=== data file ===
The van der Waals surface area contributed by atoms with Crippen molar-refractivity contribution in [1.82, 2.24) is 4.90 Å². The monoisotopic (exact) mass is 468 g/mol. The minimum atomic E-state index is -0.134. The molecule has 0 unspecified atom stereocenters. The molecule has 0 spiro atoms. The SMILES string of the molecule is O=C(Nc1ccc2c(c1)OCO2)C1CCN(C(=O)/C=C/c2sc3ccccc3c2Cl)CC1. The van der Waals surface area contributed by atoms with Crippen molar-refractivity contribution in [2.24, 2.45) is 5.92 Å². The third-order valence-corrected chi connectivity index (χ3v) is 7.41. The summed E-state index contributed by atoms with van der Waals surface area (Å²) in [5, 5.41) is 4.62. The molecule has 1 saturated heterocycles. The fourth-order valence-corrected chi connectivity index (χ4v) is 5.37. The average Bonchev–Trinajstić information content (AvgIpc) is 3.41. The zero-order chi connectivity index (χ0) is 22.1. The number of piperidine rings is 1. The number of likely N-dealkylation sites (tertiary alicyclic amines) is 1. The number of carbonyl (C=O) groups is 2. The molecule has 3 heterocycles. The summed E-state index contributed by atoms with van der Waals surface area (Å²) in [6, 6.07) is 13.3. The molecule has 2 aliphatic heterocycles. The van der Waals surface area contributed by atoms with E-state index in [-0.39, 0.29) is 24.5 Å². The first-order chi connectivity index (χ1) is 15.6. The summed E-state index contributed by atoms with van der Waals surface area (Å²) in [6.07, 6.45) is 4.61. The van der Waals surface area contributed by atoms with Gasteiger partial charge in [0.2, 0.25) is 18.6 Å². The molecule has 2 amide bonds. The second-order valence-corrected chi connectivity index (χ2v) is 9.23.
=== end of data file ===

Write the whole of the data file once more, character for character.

The van der Waals surface area contributed by atoms with Crippen molar-refractivity contribution in [1.82, 2.24) is 4.90 Å². The monoisotopic (exact) mass is 468 g/mol. The minimum atomic E-state index is -0.134. The molecule has 0 unspecified atom stereocenters. The molecule has 0 spiro atoms. The SMILES string of the molecule is O=C(Nc1ccc2c(c1)OCO2)C1CCN(C(=O)/C=C/c2sc3ccccc3c2Cl)CC1. The van der Waals surface area contributed by atoms with Crippen molar-refractivity contribution in [2.24, 2.45) is 5.92 Å². The third-order valence-corrected chi connectivity index (χ3v) is 7.41. The summed E-state index contributed by atoms with van der Waals surface area (Å²) in [5, 5.41) is 4.62. The molecule has 1 saturated heterocycles. The fourth-order valence-corrected chi connectivity index (χ4v) is 5.37. The average Bonchev–Trinajstić information content (AvgIpc) is 3.41. The zero-order chi connectivity index (χ0) is 22.1. The number of piperidine rings is 1. The number of likely N-dealkylation sites (tertiary alicyclic amines) is 1. The number of carbonyl (C=O) groups is 2. The molecule has 3 heterocycles. The summed E-state index contributed by atoms with van der Waals surface area (Å²) in [6, 6.07) is 13.3. The molecule has 2 aliphatic heterocycles. The van der Waals surface area contributed by atoms with E-state index in [-0.39, 0.29) is 24.5 Å². The first-order chi connectivity index (χ1) is 15.6. The summed E-state index contributed by atoms with van der Waals surface area (Å²) in [6.07, 6.45) is 4.61. The van der Waals surface area contributed by atoms with Gasteiger partial charge in [0.2, 0.25) is 18.6 Å². The molecule has 2 amide bonds. The second-order valence-corrected chi connectivity index (χ2v) is 9.23.